I was fortunate to work in one of America’s most admired companies – HP – between 1978 and 2001. It would have been hard then to find any employees that were disengaged as Gallup reports today at 85%. But while HP had a great HP Way and MBO approach, their visionary leaders Bill & Dave also showed the value of purpose as they invested in communities, and environmental needs.

    But HP failed to transition from visionary, enabling leadership so that task fell on those of us that believed in the power of shared purpose, trust, inclusion and that paying attention to the internal and external success factors, created greater clarity that success today is determined entirely by that ecosystem. I left my comfort zones as a top ranked designer in HP to immerse myself into the customer facing ecosystem (sales, channels) and then the customer influencer one (Analysts, Journalists, Social Media). The insights I gained from this greatly expanded the way creativity, relationships, experience and higher human values were shared and realized. We as a team led the nation in quota achieved as did our resellers as I was able to catalyze greater meaning and fun in work while growing revenues 5-10X greater than any conventional efforts realized. With customer influencers, like with channels and sales teams above, investing in trust, credibility and relevance paid off huge dividends as we leaped past all competitors to earn regard when trust was what we invested in versus pushing editors, resellers or customers to act when trust was still questionable.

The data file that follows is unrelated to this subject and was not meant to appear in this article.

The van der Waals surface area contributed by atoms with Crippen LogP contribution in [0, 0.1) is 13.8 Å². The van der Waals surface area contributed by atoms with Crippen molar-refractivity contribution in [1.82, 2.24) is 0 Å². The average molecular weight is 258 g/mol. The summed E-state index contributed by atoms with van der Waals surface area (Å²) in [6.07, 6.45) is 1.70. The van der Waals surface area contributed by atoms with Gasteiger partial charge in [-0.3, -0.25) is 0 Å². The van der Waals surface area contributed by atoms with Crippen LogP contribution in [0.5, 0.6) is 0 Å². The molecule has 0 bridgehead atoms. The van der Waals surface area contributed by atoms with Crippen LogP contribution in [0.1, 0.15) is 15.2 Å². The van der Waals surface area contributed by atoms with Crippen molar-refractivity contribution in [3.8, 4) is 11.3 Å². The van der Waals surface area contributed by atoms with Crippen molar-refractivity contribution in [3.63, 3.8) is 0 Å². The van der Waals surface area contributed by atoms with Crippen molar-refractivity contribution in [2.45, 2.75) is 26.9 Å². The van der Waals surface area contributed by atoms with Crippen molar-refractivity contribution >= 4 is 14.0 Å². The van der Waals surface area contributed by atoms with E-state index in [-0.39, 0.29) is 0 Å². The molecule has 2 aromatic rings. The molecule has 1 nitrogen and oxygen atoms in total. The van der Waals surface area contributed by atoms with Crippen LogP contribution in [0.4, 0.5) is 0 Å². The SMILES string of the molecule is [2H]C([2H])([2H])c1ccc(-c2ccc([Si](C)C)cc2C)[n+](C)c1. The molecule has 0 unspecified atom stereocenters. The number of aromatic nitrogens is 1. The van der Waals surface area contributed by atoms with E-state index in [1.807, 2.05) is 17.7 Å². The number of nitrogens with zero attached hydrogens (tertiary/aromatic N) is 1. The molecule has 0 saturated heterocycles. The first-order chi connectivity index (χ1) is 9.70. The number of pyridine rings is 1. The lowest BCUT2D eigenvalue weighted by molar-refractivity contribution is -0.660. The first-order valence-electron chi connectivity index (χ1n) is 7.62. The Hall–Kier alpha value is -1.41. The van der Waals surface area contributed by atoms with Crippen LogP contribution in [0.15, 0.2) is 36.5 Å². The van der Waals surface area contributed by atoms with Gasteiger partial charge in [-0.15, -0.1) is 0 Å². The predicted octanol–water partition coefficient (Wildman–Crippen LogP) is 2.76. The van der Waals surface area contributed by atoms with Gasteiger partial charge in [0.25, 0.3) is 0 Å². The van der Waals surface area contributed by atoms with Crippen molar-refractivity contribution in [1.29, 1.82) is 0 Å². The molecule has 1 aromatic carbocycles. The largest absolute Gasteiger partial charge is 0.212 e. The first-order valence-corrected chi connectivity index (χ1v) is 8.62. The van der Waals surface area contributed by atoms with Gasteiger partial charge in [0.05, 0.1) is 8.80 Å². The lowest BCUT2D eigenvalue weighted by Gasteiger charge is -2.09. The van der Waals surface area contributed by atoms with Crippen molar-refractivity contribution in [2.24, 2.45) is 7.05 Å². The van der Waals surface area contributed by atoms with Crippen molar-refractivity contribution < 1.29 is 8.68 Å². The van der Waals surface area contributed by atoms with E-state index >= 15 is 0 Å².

So I read this blogpost with appreciation that purpose is at least being discussed decades after I realized its value as an actionable and applied ten year strategy that produced HP’s strongest revenue growth years. I feel blessed to have always earned it, and inspired global teams to do and expand on work that mattered.